[Video] Beyond the Wallet EP 3: Building Your First Budget

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Building your first budget

How do the wealthy stay wealthy? That’s, well, a lot to unpack. But one of their biggest advantages is a well-maintained budget. Luckily, you don’t need a team of advisors to build a budget.  I’m about to clue you in.

Hey MoneyLion, my name’s Austin Hankwitz and I talk about personal finance and investing online. I grew up in a small town in northeast Tennessee and when I got my first job – I had to figure out how to build my first budget. Let me share with you what I’ve learned.

Money Life Lesson: Long story short, it’s called the 50/30/20 Rule. By using this rule you can have balance between your wants, your needs, your savings, and your investing.

The Daily Deposit: Let’s zoom out. The average household in America makes $65,000 per year. (source pub and headline in title)[1]  We all know money will be taken out for taxes, so let’s assume you’re actually putting about $48,000 in your bank account annually, or $4,000 per month.

Using the 50/30/20 rule we’ll be allocating 50% of our take-home pay toward needs – this means rent, utilities, groceries, transportation.. things you can’t live without. Notice I didn’t say any type of groceries, right? We’re always being smart and thoughtful about the food we buy at the store. But, 50% toward the necessities, or $2,000 per month.

Next, we’re going to allocate 30% of our monthly pay toward wants – this is dining out, buying new clothes, those subscriptions… that’s right, I’m talking about you, Netflix. Pin down what exactly a want is vs. a necessity. Looking to allocate $1,200 per month here.

Finally, we’re going to allocate the remaining 20% of our monthly pay toward saving, investing, or paying off our debt. That’s $800 every single month you either pay off debt with, or stash away in a savings account.

If you’ve adequately done both of those things, you can also put money aside for a down payment on a home or investing toward retirement if you want. A little can go a long way if you regularly budget.

And just like that you can create a great game plan for building a budget that lets you live a little, while also being responsible with your money.

A quick heads up: this video is sponsored by MoneyLion. All content is for informational purposes only and should not be construed as financial advice.

Video Summary

Wealthy people establish budgets for themselves. These budgets govern their spending and investing habits. Building your first budget can help you achieve your net worth target and practice financial responsibility. This financial instrument is easy to create and apply within your life. We’ll outline some budget building strategies to help you gain control over your finances.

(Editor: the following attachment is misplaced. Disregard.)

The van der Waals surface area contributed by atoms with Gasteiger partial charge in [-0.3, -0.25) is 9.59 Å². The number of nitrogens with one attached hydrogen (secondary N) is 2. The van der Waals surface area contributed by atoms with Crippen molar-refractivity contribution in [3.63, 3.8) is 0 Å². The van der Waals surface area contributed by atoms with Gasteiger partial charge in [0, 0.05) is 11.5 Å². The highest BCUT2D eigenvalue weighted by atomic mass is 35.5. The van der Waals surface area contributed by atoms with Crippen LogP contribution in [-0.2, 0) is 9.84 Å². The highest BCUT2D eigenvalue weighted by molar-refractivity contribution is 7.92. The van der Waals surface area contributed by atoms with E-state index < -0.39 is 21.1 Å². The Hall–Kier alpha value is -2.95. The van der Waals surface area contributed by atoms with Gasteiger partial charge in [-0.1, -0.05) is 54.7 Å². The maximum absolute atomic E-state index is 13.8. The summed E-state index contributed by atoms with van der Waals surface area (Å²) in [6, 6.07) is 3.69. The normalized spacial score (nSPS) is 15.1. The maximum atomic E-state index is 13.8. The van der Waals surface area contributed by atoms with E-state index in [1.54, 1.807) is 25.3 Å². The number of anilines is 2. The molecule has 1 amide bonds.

How does building a budget help your finances?

Building your first budget forces you to clarify key financial metrics. You’ll control each purchase and assess its impact on your life and finances. We all want to have fun, but overspending hurts our long-term financial health.

A budget helps you balance wants, savings, needs, and investing. Maintaining harmony across these four areas reduces stress in our lives while increasing happiness. A budget acts as the roadmap to achieve your vision. 

The 50-30-20 rule

The 50-30-20 budgeting rule is a simple rubric for budget mastery. This rule determines money allocation across your needs, wants, and savings. 

50% of your take-home salary goes towards needs. These needs include food, water, shelter, and other essentials. Be thoughtful when considering necessities. You need clothing to survive, but you don’t need luxury brands to survive. 

Luxury clothing and other wants get 30% of your take-home salary. Wants range from subscriptions to vacations. You don’t need them to survive, but they enhance your lifestyle. The 30% allocation prevents you from going over the top with your wants. However, it provides enough space to have some fun.

20% of your take-home salary goes towards savings. Budgeters store this money in their bank account or put it into investments. This money compounds over time and provides financial security. Saving and investing help with retirement and provide a buffer if you quit your job or get fired.

Consider taxes before spending your money

We’ve mentioned the “take-home” salary several times. You’ll receive paychecks from your employer or clients if you provide a service. The government will stretch out its hand and ask for some of that money.

Many people get surprised by taxes and scramble to accumulate funds for their bills. Plan for taxes in your budgeting before spending a penny. The 2020 U.S. Census Bureau pegged median household income at $67,000. This household income comes to $5,583 per month.

Instead of using $5,583 as your monthly budget, pull money out for tax purposes. Taxes vary based on a person’s location and the deductions they can legally claim. Paying $19,000 in taxes leaves you with $48,000. Use this number when building your first budget so you don’t get caught off guard by tax season.

A little can go a long way. Practicing financial responsibility with your money now will set you up for a more attractive retirement in the future.

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